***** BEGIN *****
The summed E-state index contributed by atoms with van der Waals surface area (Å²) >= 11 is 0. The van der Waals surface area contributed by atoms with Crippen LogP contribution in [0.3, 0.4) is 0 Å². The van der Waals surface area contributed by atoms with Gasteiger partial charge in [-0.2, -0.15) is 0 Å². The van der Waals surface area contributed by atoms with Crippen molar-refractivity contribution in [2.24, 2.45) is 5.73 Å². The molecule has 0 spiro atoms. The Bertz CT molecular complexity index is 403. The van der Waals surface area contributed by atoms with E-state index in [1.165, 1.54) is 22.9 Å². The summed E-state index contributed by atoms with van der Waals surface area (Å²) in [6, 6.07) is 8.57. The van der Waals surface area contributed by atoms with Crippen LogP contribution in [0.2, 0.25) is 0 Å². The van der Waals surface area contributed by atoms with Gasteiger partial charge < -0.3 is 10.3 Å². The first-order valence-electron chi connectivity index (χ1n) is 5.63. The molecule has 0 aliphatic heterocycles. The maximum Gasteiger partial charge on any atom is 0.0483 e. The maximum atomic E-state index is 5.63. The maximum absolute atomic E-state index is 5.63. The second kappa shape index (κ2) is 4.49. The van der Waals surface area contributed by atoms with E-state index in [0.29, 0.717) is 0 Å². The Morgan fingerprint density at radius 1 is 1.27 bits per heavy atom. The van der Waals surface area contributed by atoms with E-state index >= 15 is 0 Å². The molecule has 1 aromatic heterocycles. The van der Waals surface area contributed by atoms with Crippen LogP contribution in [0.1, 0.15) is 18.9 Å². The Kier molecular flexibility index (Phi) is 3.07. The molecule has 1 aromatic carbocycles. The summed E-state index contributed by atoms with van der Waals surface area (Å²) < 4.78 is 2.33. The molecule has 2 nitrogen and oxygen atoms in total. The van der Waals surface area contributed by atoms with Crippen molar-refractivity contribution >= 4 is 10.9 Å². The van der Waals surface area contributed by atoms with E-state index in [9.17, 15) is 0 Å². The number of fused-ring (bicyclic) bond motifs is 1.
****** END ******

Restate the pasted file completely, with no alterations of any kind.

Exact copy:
The summed E-state index contributed by atoms with van der Waals surface area (Å²) >= 11 is 0. The van der Waals surface area contributed by atoms with Crippen LogP contribution in [0.3, 0.4) is 0 Å². The van der Waals surface area contributed by atoms with Gasteiger partial charge in [-0.2, -0.15) is 0 Å². The van der Waals surface area contributed by atoms with Crippen molar-refractivity contribution in [2.24, 2.45) is 5.73 Å². The molecule has 0 spiro atoms. The Bertz CT molecular complexity index is 403. The van der Waals surface area contributed by atoms with E-state index in [1.165, 1.54) is 22.9 Å². The summed E-state index contributed by atoms with van der Waals surface area (Å²) in [6, 6.07) is 8.57. The van der Waals surface area contributed by atoms with Crippen LogP contribution in [0.2, 0.25) is 0 Å². The van der Waals surface area contributed by atoms with Gasteiger partial charge < -0.3 is 10.3 Å². The first-order valence-electron chi connectivity index (χ1n) is 5.63. The molecule has 0 aliphatic heterocycles. The maximum Gasteiger partial charge on any atom is 0.0483 e. The maximum atomic E-state index is 5.63. The maximum absolute atomic E-state index is 5.63. The second kappa shape index (κ2) is 4.49. The van der Waals surface area contributed by atoms with E-state index in [0.29, 0.717) is 0 Å². The Morgan fingerprint density at radius 1 is 1.27 bits per heavy atom. The van der Waals surface area contributed by atoms with E-state index >= 15 is 0 Å². The molecule has 1 aromatic heterocycles. The van der Waals surface area contributed by atoms with Crippen LogP contribution in [0.1, 0.15) is 18.9 Å². The Kier molecular flexibility index (Phi) is 3.07. The molecule has 1 aromatic carbocycles. The summed E-state index contributed by atoms with van der Waals surface area (Å²) < 4.78 is 2.33. The molecule has 2 nitrogen and oxygen atoms in total. The van der Waals surface area contributed by atoms with Crippen molar-refractivity contribution >= 4 is 10.9 Å². The van der Waals surface area contributed by atoms with E-state index in [9.17, 15) is 0 Å². The number of fused-ring (bicyclic) bond motifs is 1.